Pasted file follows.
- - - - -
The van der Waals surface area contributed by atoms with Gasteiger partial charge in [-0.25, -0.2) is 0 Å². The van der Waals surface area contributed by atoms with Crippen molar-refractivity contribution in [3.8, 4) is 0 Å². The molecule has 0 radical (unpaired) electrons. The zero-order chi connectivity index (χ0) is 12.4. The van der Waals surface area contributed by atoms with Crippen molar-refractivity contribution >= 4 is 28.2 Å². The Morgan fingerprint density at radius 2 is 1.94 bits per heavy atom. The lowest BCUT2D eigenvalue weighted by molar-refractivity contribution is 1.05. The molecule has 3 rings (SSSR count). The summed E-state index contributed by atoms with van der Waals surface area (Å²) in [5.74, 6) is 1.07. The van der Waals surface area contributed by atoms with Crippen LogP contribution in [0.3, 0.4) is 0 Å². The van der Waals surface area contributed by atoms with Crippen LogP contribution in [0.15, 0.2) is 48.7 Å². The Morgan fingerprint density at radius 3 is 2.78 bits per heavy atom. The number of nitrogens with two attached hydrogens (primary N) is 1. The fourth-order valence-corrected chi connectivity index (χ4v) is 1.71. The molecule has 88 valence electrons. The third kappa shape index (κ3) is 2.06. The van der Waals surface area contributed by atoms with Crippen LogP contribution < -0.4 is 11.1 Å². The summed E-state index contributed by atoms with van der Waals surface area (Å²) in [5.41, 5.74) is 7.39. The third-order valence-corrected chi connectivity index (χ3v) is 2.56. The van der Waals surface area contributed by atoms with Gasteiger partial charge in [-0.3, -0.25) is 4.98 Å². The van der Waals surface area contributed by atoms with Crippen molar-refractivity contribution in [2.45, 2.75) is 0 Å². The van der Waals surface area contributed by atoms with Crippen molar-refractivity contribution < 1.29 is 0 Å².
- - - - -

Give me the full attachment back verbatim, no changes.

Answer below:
The van der Waals surface area contributed by atoms with Gasteiger partial charge in [-0.25, -0.2) is 0 Å². The van der Waals surface area contributed by atoms with Crippen molar-refractivity contribution in [3.8, 4) is 0 Å². The molecule has 0 radical (unpaired) electrons. The zero-order chi connectivity index (χ0) is 12.4. The van der Waals surface area contributed by atoms with Crippen molar-refractivity contribution >= 4 is 28.2 Å². The Morgan fingerprint density at radius 2 is 1.94 bits per heavy atom. The lowest BCUT2D eigenvalue weighted by molar-refractivity contribution is 1.05. The molecule has 3 rings (SSSR count). The summed E-state index contributed by atoms with van der Waals surface area (Å²) in [5.74, 6) is 1.07. The van der Waals surface area contributed by atoms with Crippen LogP contribution in [0.3, 0.4) is 0 Å². The van der Waals surface area contributed by atoms with Crippen LogP contribution in [0.15, 0.2) is 48.7 Å². The Morgan fingerprint density at radius 3 is 2.78 bits per heavy atom. The number of nitrogens with two attached hydrogens (primary N) is 1. The fourth-order valence-corrected chi connectivity index (χ4v) is 1.71. The molecule has 88 valence electrons. The third kappa shape index (κ3) is 2.06. The van der Waals surface area contributed by atoms with Crippen LogP contribution < -0.4 is 11.1 Å². The summed E-state index contributed by atoms with van der Waals surface area (Å²) in [5.41, 5.74) is 7.39. The third-order valence-corrected chi connectivity index (χ3v) is 2.56. The van der Waals surface area contributed by atoms with Gasteiger partial charge in [-0.3, -0.25) is 4.98 Å². The van der Waals surface area contributed by atoms with Crippen molar-refractivity contribution in [2.45, 2.75) is 0 Å². The van der Waals surface area contributed by atoms with Crippen molar-refractivity contribution < 1.29 is 0 Å².